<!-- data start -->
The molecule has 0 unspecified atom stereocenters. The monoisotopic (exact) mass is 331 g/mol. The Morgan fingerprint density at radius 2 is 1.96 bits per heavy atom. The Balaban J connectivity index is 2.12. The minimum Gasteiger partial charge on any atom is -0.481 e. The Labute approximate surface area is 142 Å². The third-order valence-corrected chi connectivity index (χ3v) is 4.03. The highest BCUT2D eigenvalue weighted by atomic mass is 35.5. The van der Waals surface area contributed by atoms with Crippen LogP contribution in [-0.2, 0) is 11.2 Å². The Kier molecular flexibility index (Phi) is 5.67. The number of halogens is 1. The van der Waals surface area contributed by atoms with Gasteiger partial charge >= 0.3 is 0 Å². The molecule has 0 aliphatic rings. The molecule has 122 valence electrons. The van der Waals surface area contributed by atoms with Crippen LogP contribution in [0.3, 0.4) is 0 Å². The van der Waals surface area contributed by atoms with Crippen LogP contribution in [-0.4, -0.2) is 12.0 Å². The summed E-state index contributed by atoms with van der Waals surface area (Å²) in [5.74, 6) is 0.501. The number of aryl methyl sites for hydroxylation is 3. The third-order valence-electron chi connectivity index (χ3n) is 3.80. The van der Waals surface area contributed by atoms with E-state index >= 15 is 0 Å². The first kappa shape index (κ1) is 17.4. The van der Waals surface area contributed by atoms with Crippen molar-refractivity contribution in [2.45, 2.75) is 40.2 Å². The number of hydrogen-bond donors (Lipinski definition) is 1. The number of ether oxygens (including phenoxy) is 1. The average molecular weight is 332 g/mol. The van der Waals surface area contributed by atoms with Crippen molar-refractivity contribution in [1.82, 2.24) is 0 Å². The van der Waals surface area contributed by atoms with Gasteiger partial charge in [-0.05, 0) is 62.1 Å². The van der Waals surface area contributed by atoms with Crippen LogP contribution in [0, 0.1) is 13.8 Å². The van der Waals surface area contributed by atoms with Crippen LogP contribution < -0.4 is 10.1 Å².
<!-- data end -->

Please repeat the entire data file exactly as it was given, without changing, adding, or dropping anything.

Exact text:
The molecule has 0 unspecified atom stereocenters. The monoisotopic (exact) mass is 331 g/mol. The Morgan fingerprint density at radius 2 is 1.96 bits per heavy atom. The Balaban J connectivity index is 2.12. The minimum Gasteiger partial charge on any atom is -0.481 e. The Labute approximate surface area is 142 Å². The third-order valence-corrected chi connectivity index (χ3v) is 4.03. The highest BCUT2D eigenvalue weighted by atomic mass is 35.5. The van der Waals surface area contributed by atoms with Crippen LogP contribution in [-0.2, 0) is 11.2 Å². The Kier molecular flexibility index (Phi) is 5.67. The number of halogens is 1. The van der Waals surface area contributed by atoms with Gasteiger partial charge >= 0.3 is 0 Å². The molecule has 0 aliphatic rings. The molecule has 122 valence electrons. The van der Waals surface area contributed by atoms with Crippen LogP contribution in [0.3, 0.4) is 0 Å². The van der Waals surface area contributed by atoms with Crippen LogP contribution in [-0.4, -0.2) is 12.0 Å². The summed E-state index contributed by atoms with van der Waals surface area (Å²) in [5.74, 6) is 0.501. The number of aryl methyl sites for hydroxylation is 3. The third-order valence-electron chi connectivity index (χ3n) is 3.80. The van der Waals surface area contributed by atoms with E-state index >= 15 is 0 Å². The first kappa shape index (κ1) is 17.4. The van der Waals surface area contributed by atoms with Crippen molar-refractivity contribution in [2.45, 2.75) is 40.2 Å². The number of hydrogen-bond donors (Lipinski definition) is 1. The number of ether oxygens (including phenoxy) is 1. The average molecular weight is 332 g/mol. The van der Waals surface area contributed by atoms with Crippen molar-refractivity contribution in [1.82, 2.24) is 0 Å². The van der Waals surface area contributed by atoms with Gasteiger partial charge in [-0.05, 0) is 62.1 Å². The van der Waals surface area contributed by atoms with Crippen LogP contribution in [0, 0.1) is 13.8 Å². The van der Waals surface area contributed by atoms with Crippen LogP contribution < -0.4 is 10.1 Å².